Hiding the Kids From Their Lives.

A friend of mine posted an article on Facebook this week about how dark Young Adult lit is. The upshot of the speaker’s argument is that YA lit has no need to be dark and dystopic because the majority of teenagers’ lives aren’t all that dark and dystopic.

Here’s the comment I left:

My biggest issue is her comment that she doesn’t believe that “the vast majority of 12-18 year-olds are living in hell.” As a 12-18 year-old, I probably didn’t appear to be living in hell. Middle-class, gifted, white, suburban high school girl who was rarely denied any extra-curricular activity she tried hard enough to get into. Was a serial monogamist from 8th grade to senior year, and rarely had long dry spells of not having a boyfriend. Megan Gurdon would probably look at me on the surface and think I would have no need to read some of the books I did, because according to her, I wasn’t really living in hell.

But for me, hell is relative, and my crippling self-esteem issues, religious-based ostracism by my peers, and undiagnosed depression also accompanied my apparent privilege. How does she know the vast majority of teens aren’t living in hell? Did I sleep in fear of gunfire or sexual assault? Granted, no I did not. However, that doesn’t mean that my reality was any less hellish–for me.

The YA lit of my time wasn’t all that dark that I can remember. Yet sometimes the saccharine voices that I had access to didn’t give me anything to relate to or see how life could get better or–and this is most important–how I might grow up and try to make sure the worlds I read about did not come into being. My biggest hope for dystopian YA lit is that it motivates young adults to do everything in their power to make sure those dystopias stay as fiction. And I’m increasingly hopeful of that, as every year I read reports about post-high school young adults creating non-profits or a rise in volunteerism long after the college apps are due.

 It’s nothing new–adults have been shielding youth from the evils of the world since the dawn of time. Just watch this, if you don’t believe me (the good stuff starts at the 1 minute mark).

And then today, I read this review of a new film, and the irony was almost too much:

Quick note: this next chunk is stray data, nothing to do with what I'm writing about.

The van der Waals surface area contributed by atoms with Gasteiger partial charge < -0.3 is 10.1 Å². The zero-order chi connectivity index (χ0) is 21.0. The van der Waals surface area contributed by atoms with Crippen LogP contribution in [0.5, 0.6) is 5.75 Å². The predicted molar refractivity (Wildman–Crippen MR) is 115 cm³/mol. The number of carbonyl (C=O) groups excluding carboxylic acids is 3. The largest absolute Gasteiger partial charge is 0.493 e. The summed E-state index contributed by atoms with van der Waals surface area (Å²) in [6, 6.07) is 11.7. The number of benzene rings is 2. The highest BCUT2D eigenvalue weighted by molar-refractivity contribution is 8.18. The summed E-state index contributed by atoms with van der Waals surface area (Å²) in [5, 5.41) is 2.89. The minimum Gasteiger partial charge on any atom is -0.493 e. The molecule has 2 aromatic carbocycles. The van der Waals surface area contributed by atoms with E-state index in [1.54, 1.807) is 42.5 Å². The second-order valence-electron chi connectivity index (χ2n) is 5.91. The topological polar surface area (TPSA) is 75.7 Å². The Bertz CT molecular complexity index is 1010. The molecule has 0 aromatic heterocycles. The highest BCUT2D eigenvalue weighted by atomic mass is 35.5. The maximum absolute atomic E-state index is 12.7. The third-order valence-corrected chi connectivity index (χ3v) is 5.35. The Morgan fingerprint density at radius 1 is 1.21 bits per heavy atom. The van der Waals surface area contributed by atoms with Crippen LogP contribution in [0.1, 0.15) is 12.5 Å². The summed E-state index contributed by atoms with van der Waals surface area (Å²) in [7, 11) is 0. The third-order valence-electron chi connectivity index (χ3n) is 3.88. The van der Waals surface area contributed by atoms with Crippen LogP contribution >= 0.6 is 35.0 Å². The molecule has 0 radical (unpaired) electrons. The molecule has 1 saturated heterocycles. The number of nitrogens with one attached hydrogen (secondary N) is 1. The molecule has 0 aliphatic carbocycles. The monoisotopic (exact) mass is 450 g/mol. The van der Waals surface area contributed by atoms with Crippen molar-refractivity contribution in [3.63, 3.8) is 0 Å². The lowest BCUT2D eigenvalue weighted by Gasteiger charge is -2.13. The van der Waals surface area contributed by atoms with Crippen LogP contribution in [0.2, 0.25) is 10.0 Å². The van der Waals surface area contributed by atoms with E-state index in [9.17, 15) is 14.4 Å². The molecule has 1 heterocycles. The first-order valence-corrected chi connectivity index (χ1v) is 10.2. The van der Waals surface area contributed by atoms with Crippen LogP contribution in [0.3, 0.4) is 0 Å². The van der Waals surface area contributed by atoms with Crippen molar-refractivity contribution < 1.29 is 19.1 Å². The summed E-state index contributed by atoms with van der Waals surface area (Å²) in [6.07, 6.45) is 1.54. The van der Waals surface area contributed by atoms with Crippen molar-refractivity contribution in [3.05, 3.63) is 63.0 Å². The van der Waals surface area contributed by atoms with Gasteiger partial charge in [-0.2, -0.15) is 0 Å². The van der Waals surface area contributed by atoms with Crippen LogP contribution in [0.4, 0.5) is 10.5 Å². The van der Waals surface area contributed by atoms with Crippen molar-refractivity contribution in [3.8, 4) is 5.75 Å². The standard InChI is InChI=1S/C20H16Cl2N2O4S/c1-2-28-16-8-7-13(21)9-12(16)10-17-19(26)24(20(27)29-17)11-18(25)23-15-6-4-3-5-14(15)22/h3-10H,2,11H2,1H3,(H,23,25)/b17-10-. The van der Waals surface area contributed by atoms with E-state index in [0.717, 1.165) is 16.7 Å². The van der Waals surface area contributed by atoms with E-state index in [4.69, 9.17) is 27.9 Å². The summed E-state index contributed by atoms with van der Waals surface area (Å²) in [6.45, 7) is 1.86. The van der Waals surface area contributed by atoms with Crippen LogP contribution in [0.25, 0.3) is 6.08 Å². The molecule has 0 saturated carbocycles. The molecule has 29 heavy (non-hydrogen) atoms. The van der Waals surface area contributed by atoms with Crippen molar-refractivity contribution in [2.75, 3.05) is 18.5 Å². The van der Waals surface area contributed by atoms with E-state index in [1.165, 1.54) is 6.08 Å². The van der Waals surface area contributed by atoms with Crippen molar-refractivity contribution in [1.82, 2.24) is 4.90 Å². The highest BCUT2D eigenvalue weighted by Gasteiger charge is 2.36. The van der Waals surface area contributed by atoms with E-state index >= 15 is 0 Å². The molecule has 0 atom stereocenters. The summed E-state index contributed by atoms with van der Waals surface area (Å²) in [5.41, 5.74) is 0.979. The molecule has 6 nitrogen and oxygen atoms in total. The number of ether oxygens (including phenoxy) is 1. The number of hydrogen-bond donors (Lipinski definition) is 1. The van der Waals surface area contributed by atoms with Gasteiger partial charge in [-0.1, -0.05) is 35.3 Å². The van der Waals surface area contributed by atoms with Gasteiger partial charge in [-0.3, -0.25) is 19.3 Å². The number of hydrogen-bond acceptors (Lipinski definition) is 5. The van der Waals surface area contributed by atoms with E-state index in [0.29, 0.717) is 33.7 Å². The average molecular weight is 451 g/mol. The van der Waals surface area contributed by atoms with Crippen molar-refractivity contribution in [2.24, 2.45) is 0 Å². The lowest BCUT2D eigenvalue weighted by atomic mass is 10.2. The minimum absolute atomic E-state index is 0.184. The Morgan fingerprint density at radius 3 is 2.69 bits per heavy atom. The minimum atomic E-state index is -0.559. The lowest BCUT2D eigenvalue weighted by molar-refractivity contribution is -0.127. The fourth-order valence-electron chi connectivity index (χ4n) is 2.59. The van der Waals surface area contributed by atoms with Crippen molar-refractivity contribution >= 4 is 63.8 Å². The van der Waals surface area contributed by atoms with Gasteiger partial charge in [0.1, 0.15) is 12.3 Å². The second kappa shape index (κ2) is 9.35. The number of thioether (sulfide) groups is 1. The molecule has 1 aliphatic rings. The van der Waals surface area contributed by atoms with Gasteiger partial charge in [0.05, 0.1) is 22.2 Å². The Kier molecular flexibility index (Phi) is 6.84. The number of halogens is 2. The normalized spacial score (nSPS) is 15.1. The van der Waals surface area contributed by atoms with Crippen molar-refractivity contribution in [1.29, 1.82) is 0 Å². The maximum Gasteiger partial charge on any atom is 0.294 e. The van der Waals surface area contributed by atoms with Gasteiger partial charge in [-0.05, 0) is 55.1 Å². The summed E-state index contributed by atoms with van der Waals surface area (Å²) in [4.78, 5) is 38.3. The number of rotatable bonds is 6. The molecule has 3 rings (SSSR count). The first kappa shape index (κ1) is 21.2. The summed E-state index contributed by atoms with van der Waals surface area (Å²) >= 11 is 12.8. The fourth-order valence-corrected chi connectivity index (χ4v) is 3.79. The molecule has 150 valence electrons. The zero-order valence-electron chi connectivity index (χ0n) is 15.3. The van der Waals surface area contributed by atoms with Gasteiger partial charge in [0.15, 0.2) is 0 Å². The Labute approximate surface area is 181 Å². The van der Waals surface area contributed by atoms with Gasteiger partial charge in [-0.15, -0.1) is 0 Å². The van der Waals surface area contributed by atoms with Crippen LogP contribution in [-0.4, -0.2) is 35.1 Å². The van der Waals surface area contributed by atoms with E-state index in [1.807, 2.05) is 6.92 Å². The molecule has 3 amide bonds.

Read that last sentence again: sex, alcohol and drug use by teens. For adults only.

Isn’t there something mildly pervy about telling the public that a film is a coming-of-age story about a high school senior, but only adults should watch it? Why shouldn’t high school seniors watch it?

I know the possible answers to my rhetorical question, but the longer I work with teenagers, the less patience I have for well-meaning adults who think high school seniors are still kindergartners. We tell our seniors, “you aren’t kids any more. Be responsible. Be a grown-up.” And ten seconds later, we tell them, “But you aren’t grown-up enough to watch a movie set in your own peer group.”

By the way, I took a straw poll in one class today to gauge their tolerance level for questionable material. About 90% of my class had seen “Bridesmaids” and “Ted”–movies that I haven’t even seen because I know the content is beyond what I’m willing to tolerate. But I’ll be seeing “The Spectacular Now,” because I expect it to reflect what my students deal with on a daily basis.

And if my kids can’t see it, then at least I can, in a feeble attempt to remember what high school was like, and increase my empathy reserves.

One Comment

  1. Wow. I'm not an educator, but I believe strongly that someone who is well-read has a better handle on the curve-balls that life brings them. I'm a strong proponent of introducing kids gradually to “darker” literature. Of Mice and Men, To Kill a Mockingbird, even Romeo and Juliet should be read by the 11-14 crowd so that by the time they hit 15-18, books like The Color Purple, Hamlet, even Sophie's Choice won't hit them like a ton of bricks. Teenagers can handle and should be introduced to those type of books.

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